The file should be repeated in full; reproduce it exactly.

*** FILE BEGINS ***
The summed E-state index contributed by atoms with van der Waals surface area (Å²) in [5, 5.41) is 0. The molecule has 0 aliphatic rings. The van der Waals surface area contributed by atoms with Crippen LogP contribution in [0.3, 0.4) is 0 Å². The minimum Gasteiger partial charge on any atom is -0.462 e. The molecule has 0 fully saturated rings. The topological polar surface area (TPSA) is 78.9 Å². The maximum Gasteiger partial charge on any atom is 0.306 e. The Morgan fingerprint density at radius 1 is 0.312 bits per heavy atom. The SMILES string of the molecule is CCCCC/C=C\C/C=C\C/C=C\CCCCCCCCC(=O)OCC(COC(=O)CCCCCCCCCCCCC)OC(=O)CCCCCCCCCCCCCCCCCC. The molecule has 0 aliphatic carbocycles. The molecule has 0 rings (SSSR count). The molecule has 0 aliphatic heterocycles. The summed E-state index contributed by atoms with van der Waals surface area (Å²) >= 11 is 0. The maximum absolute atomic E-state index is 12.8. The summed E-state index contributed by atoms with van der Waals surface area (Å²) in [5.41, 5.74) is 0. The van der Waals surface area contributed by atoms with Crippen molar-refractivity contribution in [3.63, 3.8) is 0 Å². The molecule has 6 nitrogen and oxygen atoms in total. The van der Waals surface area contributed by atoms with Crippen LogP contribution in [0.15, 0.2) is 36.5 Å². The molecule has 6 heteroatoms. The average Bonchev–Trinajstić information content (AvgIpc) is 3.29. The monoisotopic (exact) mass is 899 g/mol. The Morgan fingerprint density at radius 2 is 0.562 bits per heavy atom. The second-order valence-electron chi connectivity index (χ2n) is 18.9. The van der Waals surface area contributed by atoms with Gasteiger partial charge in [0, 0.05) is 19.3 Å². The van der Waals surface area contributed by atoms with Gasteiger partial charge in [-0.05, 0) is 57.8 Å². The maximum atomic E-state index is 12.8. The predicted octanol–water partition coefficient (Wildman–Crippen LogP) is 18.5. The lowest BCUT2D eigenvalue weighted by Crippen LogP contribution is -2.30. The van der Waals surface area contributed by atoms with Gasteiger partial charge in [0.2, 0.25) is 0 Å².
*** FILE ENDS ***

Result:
The summed E-state index contributed by atoms with van der Waals surface area (Å²) in [5, 5.41) is 0. The molecule has 0 aliphatic rings. The van der Waals surface area contributed by atoms with Crippen LogP contribution in [0.3, 0.4) is 0 Å². The minimum Gasteiger partial charge on any atom is -0.462 e. The molecule has 0 fully saturated rings. The topological polar surface area (TPSA) is 78.9 Å². The maximum Gasteiger partial charge on any atom is 0.306 e. The Morgan fingerprint density at radius 1 is 0.312 bits per heavy atom. The SMILES string of the molecule is CCCCC/C=C\C/C=C\C/C=C\CCCCCCCCC(=O)OCC(COC(=O)CCCCCCCCCCCCC)OC(=O)CCCCCCCCCCCCCCCCCC. The molecule has 0 aliphatic carbocycles. The molecule has 0 rings (SSSR count). The molecule has 0 aliphatic heterocycles. The summed E-state index contributed by atoms with van der Waals surface area (Å²) >= 11 is 0. The maximum absolute atomic E-state index is 12.8. The summed E-state index contributed by atoms with van der Waals surface area (Å²) in [5.41, 5.74) is 0. The van der Waals surface area contributed by atoms with Crippen molar-refractivity contribution in [3.63, 3.8) is 0 Å². The molecule has 6 nitrogen and oxygen atoms in total. The van der Waals surface area contributed by atoms with Crippen LogP contribution in [0.15, 0.2) is 36.5 Å². The molecule has 6 heteroatoms. The average Bonchev–Trinajstić information content (AvgIpc) is 3.29. The monoisotopic (exact) mass is 899 g/mol. The Morgan fingerprint density at radius 2 is 0.562 bits per heavy atom. The second-order valence-electron chi connectivity index (χ2n) is 18.9. The van der Waals surface area contributed by atoms with Gasteiger partial charge in [0, 0.05) is 19.3 Å². The van der Waals surface area contributed by atoms with Gasteiger partial charge in [-0.05, 0) is 57.8 Å². The maximum atomic E-state index is 12.8. The predicted octanol–water partition coefficient (Wildman–Crippen LogP) is 18.5. The lowest BCUT2D eigenvalue weighted by Crippen LogP contribution is -2.30. The van der Waals surface area contributed by atoms with Gasteiger partial charge in [0.2, 0.25) is 0 Å².